G-d saw the great love they had for Him, He saw that they worked so hard to make only the best mitzvah for His honor, and He responded by lighting up their world with His love. He made the Chanukah miracle, so that for the next eight days it was clear that He appreciated their hard work, to bring Him the best there was to bring.
Every Chanukah, Jews around the world light menorahs in their windows, proclaiming to the world that when it comes to our values, we are a people who settle for nothing but the best for ourselves and our families.  It may take more work, and it may be a challenge in today’s fast paced and ever changing society, but like the Maccabee warriors, we know that we have G-d on our side, and our efforts will be met with shovelfuls of help from above.
Store bought latkas are good, but they definitely are not the best there is to offer. So this Saturday night, when we have another family Chanukah party, I may just volunteer for stove duty, because Chanukah is the holiday that teach us that settling for mediocrity is not an option.

Chanukah Dvar Torah
One of the primary functions of lighting the menora is pirsumei nissa, publicizing the great miracle that G-d performed on our behalf. This is why we only light the menora in a place that is highly visible such as a window open to a public thoroughfare. This idea also dictates the ideal time for lighting the menora. We should try to light it as it as it starts to get dark outside and people are heading home. During this time, our menoras can get the maximum exposure. If we can not light it then, we can light it later but preferably while there is still some traffic outside.
Based on the desire to publicize the miracle, the ideal place for a menorah would be right next to the door. Indeed in Israel, most people light their menorahs in that spot. The Sages teach us that a person should place the menorah on the left side of the door. Since the mezuzah is on the right, he will be surrounded by mitzvos when entering his home. Obviously, whatever is on the right when you walk in the door will be on the left when you walk out. So the menora which is on the left of the door when you walk in, would be on the right when you walk out. Is there any significance to which mitzvos are on what side when one walks in or out of his home?
The truth is that the mezuzah and the menorah represent two opposing ideas. The mezuzah is representative of compromise. There is an argument between two early commentators in the Talmud (Tractate Menachos folio 33A), Rashi and Rabeinu Tam, on how to properly place a mezuzah. Rashi says we should place it vertically, and Rabeinu Tam says we should place it horizontally. In practice, we place it diagonally in a compromise between the two opinions. This is the only time in all of Jewish Law where we have an argument in Halacha and rule in manner which strikes a compromise between the two views.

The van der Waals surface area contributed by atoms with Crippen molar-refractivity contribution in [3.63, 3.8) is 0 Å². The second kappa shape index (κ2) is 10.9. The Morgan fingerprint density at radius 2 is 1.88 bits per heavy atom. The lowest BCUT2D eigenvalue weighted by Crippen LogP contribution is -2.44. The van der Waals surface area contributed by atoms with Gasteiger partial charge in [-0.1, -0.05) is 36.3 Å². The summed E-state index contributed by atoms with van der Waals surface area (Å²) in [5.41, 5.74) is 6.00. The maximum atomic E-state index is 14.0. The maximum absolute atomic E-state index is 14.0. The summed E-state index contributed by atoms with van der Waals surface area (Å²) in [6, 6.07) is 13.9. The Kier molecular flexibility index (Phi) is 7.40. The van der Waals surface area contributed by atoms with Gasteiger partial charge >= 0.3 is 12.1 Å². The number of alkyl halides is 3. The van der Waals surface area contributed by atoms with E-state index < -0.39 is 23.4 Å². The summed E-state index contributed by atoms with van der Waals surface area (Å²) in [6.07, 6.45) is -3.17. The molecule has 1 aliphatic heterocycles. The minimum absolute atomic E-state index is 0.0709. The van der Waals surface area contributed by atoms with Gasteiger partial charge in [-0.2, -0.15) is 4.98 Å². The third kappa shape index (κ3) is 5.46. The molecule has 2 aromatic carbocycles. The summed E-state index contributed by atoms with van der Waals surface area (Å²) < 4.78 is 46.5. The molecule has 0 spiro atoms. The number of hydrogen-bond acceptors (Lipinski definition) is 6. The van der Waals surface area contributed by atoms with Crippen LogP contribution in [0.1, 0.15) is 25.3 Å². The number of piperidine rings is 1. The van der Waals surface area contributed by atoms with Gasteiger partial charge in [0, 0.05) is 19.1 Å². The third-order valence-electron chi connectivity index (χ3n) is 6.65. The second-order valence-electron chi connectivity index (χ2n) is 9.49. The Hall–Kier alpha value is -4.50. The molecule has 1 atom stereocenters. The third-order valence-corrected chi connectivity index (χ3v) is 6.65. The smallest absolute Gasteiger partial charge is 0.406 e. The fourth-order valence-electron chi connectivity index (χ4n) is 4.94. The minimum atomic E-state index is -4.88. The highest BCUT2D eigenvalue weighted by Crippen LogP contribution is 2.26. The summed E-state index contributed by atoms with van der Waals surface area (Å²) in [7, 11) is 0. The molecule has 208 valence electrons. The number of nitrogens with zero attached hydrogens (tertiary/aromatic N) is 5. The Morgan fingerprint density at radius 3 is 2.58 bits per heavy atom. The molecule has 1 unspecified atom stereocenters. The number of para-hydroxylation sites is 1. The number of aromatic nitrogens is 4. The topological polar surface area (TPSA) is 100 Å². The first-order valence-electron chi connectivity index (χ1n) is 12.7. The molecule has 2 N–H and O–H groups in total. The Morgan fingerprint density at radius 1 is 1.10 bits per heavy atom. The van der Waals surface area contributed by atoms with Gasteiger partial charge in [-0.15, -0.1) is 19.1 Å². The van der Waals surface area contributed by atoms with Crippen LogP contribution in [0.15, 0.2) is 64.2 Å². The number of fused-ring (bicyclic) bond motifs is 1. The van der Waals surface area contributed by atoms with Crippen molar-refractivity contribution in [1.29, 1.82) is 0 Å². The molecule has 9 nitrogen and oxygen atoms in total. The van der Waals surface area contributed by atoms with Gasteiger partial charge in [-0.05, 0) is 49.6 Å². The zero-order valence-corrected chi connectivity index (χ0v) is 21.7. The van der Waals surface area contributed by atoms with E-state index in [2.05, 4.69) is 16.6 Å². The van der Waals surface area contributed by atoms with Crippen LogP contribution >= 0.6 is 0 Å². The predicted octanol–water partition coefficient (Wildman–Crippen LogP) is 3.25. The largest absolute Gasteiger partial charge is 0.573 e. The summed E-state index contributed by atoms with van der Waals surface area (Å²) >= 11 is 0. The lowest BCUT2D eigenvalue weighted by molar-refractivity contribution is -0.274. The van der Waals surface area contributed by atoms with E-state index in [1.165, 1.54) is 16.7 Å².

The Menorah represents being steadfast, unwavering, and obdurate. It commemorates a miracle that occurred to a small group of people that refused to be washed over in the tide of assimilation. A group of people who tenaciously hung on to their practices and beliefs even at a time when most of the world mocked them as old-fashioned, unrealistic, uncooperative, and foolishly superstitious. This group merited seeing the last open miracle that the Jewish people witnessed. They also merited having us commemorate that resolve every year, in an attempt to instill the lesson into our souls.
Let’s get back to the placement of these objects in our doorway. As we walk into our homes, the Mezuzah is on our right sight, the dominant side, reminding us that when a Jew comes into his home he must be prepared to make compromises in order to uphold the Shalom Bayis, the peace of the home. He cannot be rigid and unflinching, as that will cause his home to be rife with tension, arguing, and dispute.
However, as one walks out of his house, the menorah is on the dominant right side to signify to us that we cannot compromise our Jewish values even one iota when we are out in the big world. We cannot allow ourselves to do things that we normally wouldn’t do at home just to help the deal go through smoothly. We cannot allow our morals to become a bit more relaxed around the office, nor can we go hang out with friends in a setting that contrasts to the sanctity of our Jewish home. We need to take every aspect of the moral fiber of the Jewish home and bring it with us into the world outside, without a smidgen of adjustment or modification. This is the message of the placement of the Menorah and the Mezuzah, those two opposing symbols surrounding the Jewish home’s door. Together they make it into a Portal of Perfection!

Parsha Sumary
This Parsha begins with Pharaoh having two very strange, yet similar, dreams. In the first one, he sees seven fat cows grazing in the marshes. Suddenly, seven thin, sickly cows consume the seven fat cows, but they don’t gain any weight. In the second dream, the same episode occurs with fat and thin stalks of grain. Pharaoh brings in all the wise people to help him interpret the dream but no one can do so.